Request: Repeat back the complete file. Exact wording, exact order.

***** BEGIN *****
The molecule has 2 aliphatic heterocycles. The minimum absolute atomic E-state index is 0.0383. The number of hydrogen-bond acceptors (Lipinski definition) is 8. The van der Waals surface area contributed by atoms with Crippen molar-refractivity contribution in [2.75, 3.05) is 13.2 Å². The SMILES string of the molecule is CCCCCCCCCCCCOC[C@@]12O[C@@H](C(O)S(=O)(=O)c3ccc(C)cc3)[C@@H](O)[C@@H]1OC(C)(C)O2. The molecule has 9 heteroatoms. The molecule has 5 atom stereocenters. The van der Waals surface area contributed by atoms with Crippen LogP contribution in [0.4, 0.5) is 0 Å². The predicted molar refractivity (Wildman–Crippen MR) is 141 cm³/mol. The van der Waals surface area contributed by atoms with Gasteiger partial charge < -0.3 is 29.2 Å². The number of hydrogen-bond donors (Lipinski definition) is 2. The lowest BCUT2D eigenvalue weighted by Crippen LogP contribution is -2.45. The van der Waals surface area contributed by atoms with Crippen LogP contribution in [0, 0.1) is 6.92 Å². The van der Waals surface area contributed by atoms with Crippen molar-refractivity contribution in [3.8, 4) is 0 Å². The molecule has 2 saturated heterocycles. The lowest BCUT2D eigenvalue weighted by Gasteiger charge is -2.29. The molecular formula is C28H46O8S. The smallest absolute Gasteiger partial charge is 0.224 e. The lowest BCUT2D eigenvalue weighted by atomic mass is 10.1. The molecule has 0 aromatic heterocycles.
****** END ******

The molecule has 2 aliphatic heterocycles. The minimum absolute atomic E-state index is 0.0383. The number of hydrogen-bond acceptors (Lipinski definition) is 8. The van der Waals surface area contributed by atoms with Crippen molar-refractivity contribution in [2.75, 3.05) is 13.2 Å². The SMILES string of the molecule is CCCCCCCCCCCCOC[C@@]12O[C@@H](C(O)S(=O)(=O)c3ccc(C)cc3)[C@@H](O)[C@@H]1OC(C)(C)O2. The molecule has 9 heteroatoms. The molecule has 5 atom stereocenters. The van der Waals surface area contributed by atoms with Crippen LogP contribution in [0.4, 0.5) is 0 Å². The predicted molar refractivity (Wildman–Crippen MR) is 141 cm³/mol. The van der Waals surface area contributed by atoms with Gasteiger partial charge < -0.3 is 29.2 Å². The number of hydrogen-bond donors (Lipinski definition) is 2. The lowest BCUT2D eigenvalue weighted by Crippen LogP contribution is -2.45. The van der Waals surface area contributed by atoms with Crippen LogP contribution in [0, 0.1) is 6.92 Å². The van der Waals surface area contributed by atoms with Crippen molar-refractivity contribution in [3.8, 4) is 0 Å². The molecule has 2 saturated heterocycles. The lowest BCUT2D eigenvalue weighted by Gasteiger charge is -2.29. The molecular formula is C28H46O8S. The smallest absolute Gasteiger partial charge is 0.224 e. The lowest BCUT2D eigenvalue weighted by atomic mass is 10.1. The molecule has 0 aromatic heterocycles.